• Do the math. Even if somehow Kohath was a newborn baby when he went down to Egypt, and had Amram the same year that he died, and Amram had Moses just before he died, it gives you only 350 years. 133+137+80=350 In reality it was less than that. Aug 27 at 16:33
  • Thoroughly excellent piece of research. Much appreciated.
    – Nigel J
    Aug 27 at 17:21
  • Lol, arguing for an early Exodus date. If you knew something about how Temple dedication inscriptions worked, you would know that things like 1 Kgs 6:1 often used intentionally idealized numbers in order to communicate a message, and are not to be understood as literal date counts. Also, there is much more 13th century BCE context than the already refuted arguments described here. This is not good research.
    – setszu
    Aug 27 at 23:32

Foremost, the verse quoted by you comes from the Masoretic Text and is probably corrupted. In the Septuagint and also the Samaritan Pentateuch, which are both older than the MT, it reads:

40 And the sojourning of the children of Israel, while they sojourned in the land of Egypt and the land of Chanaan, [was] four hundred and thirty years. (Septuagint)

40 Now the sojourning of the children of Israel and fathers of them, who dwelt in Canaan and in Egypt, was four hundred and thirty years. (Samaritan Pentateuch)

So our first conclusion is that 430 years does not only apply to Egypt but also Canaan.

The second step would be to establish when the period of 430 started. In the Letter to Galatians, in the third chapter, Paul says:

16 The promises were spoken to Abraham and to his seed. Scripture does not say “and to seeds,” meaning many people, but “and to your seed,” meaning one person, who is Christ. 17 What I mean is this: The law, introduced 430 years later, does not set aside the covenant previously established by God and thus do away with the promise. 18 For if the inheritance depends on the law, then it no longer depends on the promise; but God in his grace gave it to Abraham through a promise. 19 Why, then, was the law given at all? It was added because of transgressions until the Seed to whom the promise referred had come.

So the period of 430 years started when Abram was 75 years old and when the promises of Genesis 12 and 15 were made. Isaac was born when Abraham was 100, 25 years after the promises were made. Jacob was born when Isaac was 60. Jacob and his family arrived in Egypt when he was 130. (25+60+130=215) So the time the Israelites spent in Egypt was 215 years. (430-215=215)

This is what Josephus states in the Antiquities of the Jews 2.15.2:

They left Egypt in the month Xanthicus; on the fifteenth day of the Lunar month; four hundred and thirty years after our fore-father Abraham came into Canaan. But two hundred and fifteen years only after Jacob removed into Egypt. It was the eightieth year of the age of Moses, and of that of Aaron three more. They also carried out the bones of Joesph with them, as he had charged his sons to do.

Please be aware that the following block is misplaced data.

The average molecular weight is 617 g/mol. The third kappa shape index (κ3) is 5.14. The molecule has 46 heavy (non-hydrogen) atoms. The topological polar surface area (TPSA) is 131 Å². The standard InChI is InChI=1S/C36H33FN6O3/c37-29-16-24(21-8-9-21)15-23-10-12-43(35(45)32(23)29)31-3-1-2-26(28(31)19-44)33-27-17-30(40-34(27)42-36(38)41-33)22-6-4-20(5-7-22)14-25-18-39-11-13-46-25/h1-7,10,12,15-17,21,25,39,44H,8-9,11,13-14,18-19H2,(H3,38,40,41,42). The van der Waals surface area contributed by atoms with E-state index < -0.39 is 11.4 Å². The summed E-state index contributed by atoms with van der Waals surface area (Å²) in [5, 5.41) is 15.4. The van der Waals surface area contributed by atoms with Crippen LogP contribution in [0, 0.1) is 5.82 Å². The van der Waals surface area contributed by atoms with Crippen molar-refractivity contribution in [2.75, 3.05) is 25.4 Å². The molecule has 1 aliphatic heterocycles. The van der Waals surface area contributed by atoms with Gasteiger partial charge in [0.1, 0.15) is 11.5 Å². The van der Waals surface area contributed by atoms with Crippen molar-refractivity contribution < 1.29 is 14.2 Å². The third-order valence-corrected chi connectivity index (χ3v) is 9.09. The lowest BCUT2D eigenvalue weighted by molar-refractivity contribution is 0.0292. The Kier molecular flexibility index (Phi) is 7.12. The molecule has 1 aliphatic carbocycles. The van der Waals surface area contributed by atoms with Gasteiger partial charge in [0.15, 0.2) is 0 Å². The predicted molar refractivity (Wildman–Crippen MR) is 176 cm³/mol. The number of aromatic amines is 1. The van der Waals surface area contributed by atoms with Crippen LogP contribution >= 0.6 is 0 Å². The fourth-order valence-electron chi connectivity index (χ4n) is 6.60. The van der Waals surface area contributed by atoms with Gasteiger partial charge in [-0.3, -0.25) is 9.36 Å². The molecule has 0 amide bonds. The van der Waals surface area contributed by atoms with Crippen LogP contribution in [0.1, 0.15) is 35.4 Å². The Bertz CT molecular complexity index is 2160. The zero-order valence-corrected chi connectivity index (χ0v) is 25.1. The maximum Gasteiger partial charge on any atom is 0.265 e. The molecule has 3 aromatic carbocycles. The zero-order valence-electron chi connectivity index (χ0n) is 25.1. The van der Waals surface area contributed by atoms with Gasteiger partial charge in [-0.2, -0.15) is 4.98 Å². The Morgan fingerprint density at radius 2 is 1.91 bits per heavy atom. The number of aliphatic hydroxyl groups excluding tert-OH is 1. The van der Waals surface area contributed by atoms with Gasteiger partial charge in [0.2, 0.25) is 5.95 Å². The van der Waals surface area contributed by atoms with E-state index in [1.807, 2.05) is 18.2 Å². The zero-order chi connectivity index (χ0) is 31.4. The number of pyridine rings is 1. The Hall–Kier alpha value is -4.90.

The 400 years of Genesis 15:13 started probably on the day Isaac was weaned.

As for the time of the enslavement, Joseph lived 110 years. His family arrived in Egypt when he was 39. So for the next 71 years, he took care of his family. 215-71=144 The enslavement started sometime after the death of Joseph, so it was definitely less than 144 years. Moses was born when the Israelites were already slaves. So the enslavement was definitely longer than 80 years since it ended when Moses was 80.

In Genesis 46, Kohath is named among the seventy who went down to Egypt.

These are the names of the sons of Israel who went to Egypt: … The sons of Levi: Gershon, Kohath and Merari.

Then in Exodus 6, we are told that Kohath lived 133 years and his son Amram 137.

The sons of Kohath were Amram, Izhar, Hebron, and Uzziel. Kohath lived 133 years. Amram married his father’s sister Jochebed, who bore him Aaron and Moses. Amram lived 137 years.

We know that Moses was 80 when the Israelites left Egypt. So even if somehow Kohath was a newborn baby when he went down to Egypt, and had Amram the same year that he died, and Amram had Moses just before he died, it gives us only 350 years. 133+137+80=350 In reality it was less than that. Let's keep in mind, that we are talking about the total time they spent in Egypt, not the time of their enslavement.

I just checked the rabbinic commentaries and this is what they say:

And the days of the dwelling of the sons of Israel in Mizraim were thirty weeks of years, (thirty times seven years,) which is the sum of two hundred and ten years. But the number of four hundred and thirty years (had passed away since) the Lord spake to Abraham, in the hour that He spake with him on the fifteenth of Nisan, between the divided parts, until the day that they went out of Mizraim. And it was at the end of thirty years from the making of this covenant, that Izhak was born; and thence until they went out of Mizraim four hundred (years), on the selfsame day it was that all the hosts of the Lord went forth made free from the land of Mizraim. (Targum Pseudo-Jonathan)

FOUR HUNDRED AND THIRTY YEARS. From the day that their father Abraham left the land of his birth. (Ibn Ezra on Exodus 12:40:2)